Although most of the major providers of alternative dispute resolution services tout their commitment to diversity in the ranks of their neutrals, the coloration of nearly all ADR panels continues to be white; the nationalities European; and the gender male. I generally endeavor to steer clear of this topic because I, as a commercial mediator and arbitrator, have a market that is primarily composed of white men between the ages of 40 and 65. And I don't, of course, wish to offend my market.
Recently, however, my all time favorite "old white man" (my husband) reported back from a training session on an arbitration panel whose name cannot be spoken that of 29 trainees, only two were women - and women of the type who give the old Astaire-Rogers joke "legs" - those who have done everything Astaire did, but backwards and in heels.
This made me finally take a look at the composition of ADR panels. What I found, at least in my own back yard, is that women, while under-represented, are likely fairly proportionally representative of the law school class years from which most neutrals are drawn, i.e., 1970 to 1990 with a tilt toward the earlier decades of the 70s and 80s.
Looking at the "Talk" Before We Examine the "Walk"
The American Arbitration Association (whose diversity we can neither assume nor refute given the absence of statistics on their panel membership) has the following to say about its commitment to diversity:
Our Shared Commitment to Diversity
Our integrity demands impartial and fair treatment of all people with whom we come in contact, regardless of gender, race, ethnicity, age, religion, sexual orientation, or other characterization. Our conflict management services put into practice our goal for the resolution of disputes between parties with different perspectives, experiences and backgrounds.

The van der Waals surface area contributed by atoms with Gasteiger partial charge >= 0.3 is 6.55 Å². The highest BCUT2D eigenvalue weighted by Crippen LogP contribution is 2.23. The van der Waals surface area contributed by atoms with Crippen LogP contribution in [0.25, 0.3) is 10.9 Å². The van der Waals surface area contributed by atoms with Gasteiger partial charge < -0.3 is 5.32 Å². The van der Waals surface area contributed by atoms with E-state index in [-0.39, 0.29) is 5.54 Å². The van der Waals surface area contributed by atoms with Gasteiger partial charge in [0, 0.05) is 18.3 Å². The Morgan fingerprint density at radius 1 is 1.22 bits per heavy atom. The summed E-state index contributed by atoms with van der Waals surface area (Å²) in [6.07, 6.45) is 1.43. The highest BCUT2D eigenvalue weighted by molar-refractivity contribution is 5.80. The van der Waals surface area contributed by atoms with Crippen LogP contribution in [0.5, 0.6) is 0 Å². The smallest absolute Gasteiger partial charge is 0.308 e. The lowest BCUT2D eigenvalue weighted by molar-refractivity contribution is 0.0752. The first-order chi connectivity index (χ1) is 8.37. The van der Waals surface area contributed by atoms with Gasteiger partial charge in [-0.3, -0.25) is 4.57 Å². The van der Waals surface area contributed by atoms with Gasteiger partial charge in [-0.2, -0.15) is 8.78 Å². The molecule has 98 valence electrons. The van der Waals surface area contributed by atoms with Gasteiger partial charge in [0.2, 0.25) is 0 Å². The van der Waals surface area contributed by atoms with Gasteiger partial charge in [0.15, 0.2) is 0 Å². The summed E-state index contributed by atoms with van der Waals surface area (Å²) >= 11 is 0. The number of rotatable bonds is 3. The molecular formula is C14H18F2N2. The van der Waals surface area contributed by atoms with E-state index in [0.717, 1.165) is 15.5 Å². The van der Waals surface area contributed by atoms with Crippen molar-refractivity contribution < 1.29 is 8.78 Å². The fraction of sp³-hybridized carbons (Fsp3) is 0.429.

Because of the breadth of the AAA's work and the global reach of its services, we recognize the importance and contribution of a diverse work force, a diverse Roster of Neutrals, a diverse Board, and commit to respect and increase diversity in all our endeavors.
I recall that JAMS once had a diversity initiative, but I now find no mention of diversity in its Mission, Vision and Values Statement. The JAMS Foundation appears to have funded one project that has diversity as its goal: it awarded $10,000 to Community Mediation Services in Jamaica, New York for its Intercultural Peacemaking Project for Youth "to help fund a program providing communication and conflict resolution training to youth from diverse cultural backgrounds and assisting them in becoming trainers of diversity and conflict resolution education for others." It does not appear that JAMS has a diversity initiative for placing women, African-American or other under-represented "minorities" on its panel, nor even a statement of non-discrimination on its website. If I'm wrong about this, I'd love to hear about it from a JAMS representative.
The International Institute for Conflict Prevention and Resolution, of which I am a member, has an active diversity committee, of which I am also a member, and is grappling with ways in which to increase the representation of under-represented "minorities." We're making a concerted effort to address the problem and I send bouquets of early blooming parentheses )))((( to CPR in recognition of their commitment.
The Statistics Reveal the Problem
Despite the fact that my own law school class of 1980 was 50% women, the general national statistics at the time were that women comprised 33% of all law students graduating that year. In the thirty years that have passed since my own law school graduation, the percentage of U.S. women attorneys working remains less than their law school numbers in 1980, i.e., only 30% of the 1,104,766 practicing lawyers in the United States, Even those numbers are misleading, however, for women neutrals, like me, who work in the commercial field (a field in which I labored as an attorney with hardly a hint of gender-discrimination for nearly a quarter of a century).
Here's what the National Association of Women Lawyer's Annual 2009 Report on the status of women in the law has to say about women in positions of power at the type of firms that hire commercial mediators and arbitrators.
In 1980, 67% of law school graduates were men and 33% women. A decade later, by 1990, women had progressed to 43% of graduates. And by 2000, that number had increased to 48%. For nearly two decades, women have started out in about equal numbers to men when they enter law firms as first year associates.